Carl Simon and his research group were among the first to estimate the contagiousness of HIV. This was difficult to do simply with empirical data since many of those infected, especially in the first San Francisco epidemic, did not know when or by whom they were infected. Simon’s team applied a rigorous calculus-based model to San Francisco data to conclude that it was the recently infected who were especially contagious. A disproportionate amount of HIV transmission occurred in the very first months of infection, often before the infected was aware of his or her infection.
This observation has guided many interventions since then. Their work was recognized by the Howard Temin International HIV Prize. Last year, in celebration of this work, the Jacquez-Koopman-Simon scholarship was established to support graduate students using complex systems techniques to shed light on epidemiologic policies.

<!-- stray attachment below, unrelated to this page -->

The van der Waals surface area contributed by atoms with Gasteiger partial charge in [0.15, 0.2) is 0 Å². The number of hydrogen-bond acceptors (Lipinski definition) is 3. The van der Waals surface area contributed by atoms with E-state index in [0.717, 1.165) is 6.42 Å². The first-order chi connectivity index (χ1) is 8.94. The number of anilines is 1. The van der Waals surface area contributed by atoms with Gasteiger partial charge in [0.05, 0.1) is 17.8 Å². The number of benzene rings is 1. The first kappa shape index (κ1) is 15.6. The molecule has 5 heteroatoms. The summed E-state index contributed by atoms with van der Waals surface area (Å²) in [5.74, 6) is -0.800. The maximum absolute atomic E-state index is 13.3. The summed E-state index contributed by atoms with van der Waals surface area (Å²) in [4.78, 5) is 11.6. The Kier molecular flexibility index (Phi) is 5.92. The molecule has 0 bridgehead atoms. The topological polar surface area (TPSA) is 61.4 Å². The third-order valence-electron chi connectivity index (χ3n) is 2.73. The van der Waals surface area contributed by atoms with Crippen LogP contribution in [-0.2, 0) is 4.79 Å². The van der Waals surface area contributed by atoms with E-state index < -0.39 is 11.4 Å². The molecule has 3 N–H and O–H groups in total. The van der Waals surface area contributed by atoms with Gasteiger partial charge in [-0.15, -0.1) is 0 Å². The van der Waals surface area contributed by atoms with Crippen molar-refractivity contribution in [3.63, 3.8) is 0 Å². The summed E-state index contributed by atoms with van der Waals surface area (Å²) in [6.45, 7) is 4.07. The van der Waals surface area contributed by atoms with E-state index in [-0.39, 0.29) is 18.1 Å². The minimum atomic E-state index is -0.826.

» Read “Modeling and analyzing HIV transmission: the effect of contact patterns” originally published in Mathematical Biosciences Volume 92, Issue 2, December 1988.
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